As discussed in last week’s article, in addition to the ready ground for a robust governance model in the shape of unwavering transactional principles, an Islamic bank is required to comply with multiple layers of Shariah and corporate governance. Relatively speaking, the conventional banks do not have to put up with such stringent governance dominion. The following is a summary of governance measures an Islamic bank has to conform to.
Islamic banking license
The central bank of the jurisdiction where the bank is domiciled issues the permission to commence the Islamic banking operation once it is fully satisfied that all formalities have been completed by the shareholders of the Islamic bank. The license has various conditions attached to it which must be meticulously followed by the bank, or else the bank risks having its license revoked.
Moreover, the Islamic banks are subjected to the same monetary tools that are applied to conventional banks such as capital adequacy, risk management, reserve requirement and observing the reporting regime besides various other measures introduced by the central bank from time to time based on the country’s prevalent economic conditions.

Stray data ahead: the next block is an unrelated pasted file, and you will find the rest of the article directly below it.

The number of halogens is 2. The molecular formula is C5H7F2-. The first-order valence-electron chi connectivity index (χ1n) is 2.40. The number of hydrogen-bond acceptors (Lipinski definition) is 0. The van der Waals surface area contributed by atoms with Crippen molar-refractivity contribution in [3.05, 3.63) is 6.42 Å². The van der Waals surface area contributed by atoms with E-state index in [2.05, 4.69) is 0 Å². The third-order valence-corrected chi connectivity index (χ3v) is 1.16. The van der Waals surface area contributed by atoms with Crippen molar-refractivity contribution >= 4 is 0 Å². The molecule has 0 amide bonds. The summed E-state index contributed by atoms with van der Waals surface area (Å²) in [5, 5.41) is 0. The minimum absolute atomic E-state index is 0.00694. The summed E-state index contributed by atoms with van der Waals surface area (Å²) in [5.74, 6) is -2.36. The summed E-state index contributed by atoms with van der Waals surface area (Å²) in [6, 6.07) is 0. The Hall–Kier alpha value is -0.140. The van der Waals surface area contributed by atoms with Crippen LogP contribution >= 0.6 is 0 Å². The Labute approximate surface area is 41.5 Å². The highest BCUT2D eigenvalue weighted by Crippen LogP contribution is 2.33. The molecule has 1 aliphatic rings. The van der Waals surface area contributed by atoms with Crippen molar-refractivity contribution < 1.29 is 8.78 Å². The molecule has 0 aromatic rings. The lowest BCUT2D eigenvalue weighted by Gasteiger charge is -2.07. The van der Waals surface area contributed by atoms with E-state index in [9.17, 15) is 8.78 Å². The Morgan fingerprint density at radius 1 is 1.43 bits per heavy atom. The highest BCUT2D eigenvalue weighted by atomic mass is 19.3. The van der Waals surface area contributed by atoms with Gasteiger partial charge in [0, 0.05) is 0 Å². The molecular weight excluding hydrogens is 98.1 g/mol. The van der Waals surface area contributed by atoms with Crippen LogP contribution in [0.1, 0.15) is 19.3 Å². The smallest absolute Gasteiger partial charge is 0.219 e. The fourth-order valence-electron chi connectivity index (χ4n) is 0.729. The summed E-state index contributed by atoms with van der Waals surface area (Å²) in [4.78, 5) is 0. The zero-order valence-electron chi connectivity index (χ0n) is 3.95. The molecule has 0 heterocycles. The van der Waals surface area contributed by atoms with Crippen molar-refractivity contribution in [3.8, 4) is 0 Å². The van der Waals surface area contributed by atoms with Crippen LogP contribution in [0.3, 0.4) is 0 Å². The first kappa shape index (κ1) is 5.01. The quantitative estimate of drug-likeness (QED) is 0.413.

Central bank examiners
A country’s apex bank is responsible for keeping the financial environment of its jurisdiction healthy and free from pitfalls and anomalies. To this end, the central banks send examiners to the financial institutions which have been licensed to operate in the country, including the Islamic banks. The main inspection areas of the central bank examiners are scrutiny of the bank’s policies and procedures, analysis of board and senior management oversight, effectiveness of internal controls and the level of Shariah compliance and monitoring and reporting to the central bank.
Memorandum and articles of association
To a great extent, an Islamic bank is self-governed through its memorandum and articles of association which are considered the backbone of the bank’s internal regulatory regime. The memorandum and articles of association have a separate article on the subject of Shariah compliance which prevents the Islamic bank from entering into any transaction or matter which may not be Shariah compliant since such an act may be tantamount to violating its own constitutional document.
Board of directors
The senior management of an Islamic bank reports to the bank’s board of directors. A board’s mandate is to develop strategy and provide direction to the bank’s management besides establishing policies for corporate management, making decisions on major issues and tracking the bank’s overall performance vis-à-vis the approved performance targets and expenses budget. The board of directors is also responsible for managing any crisis situation by providing the necessary guidance to the senior management of the bank.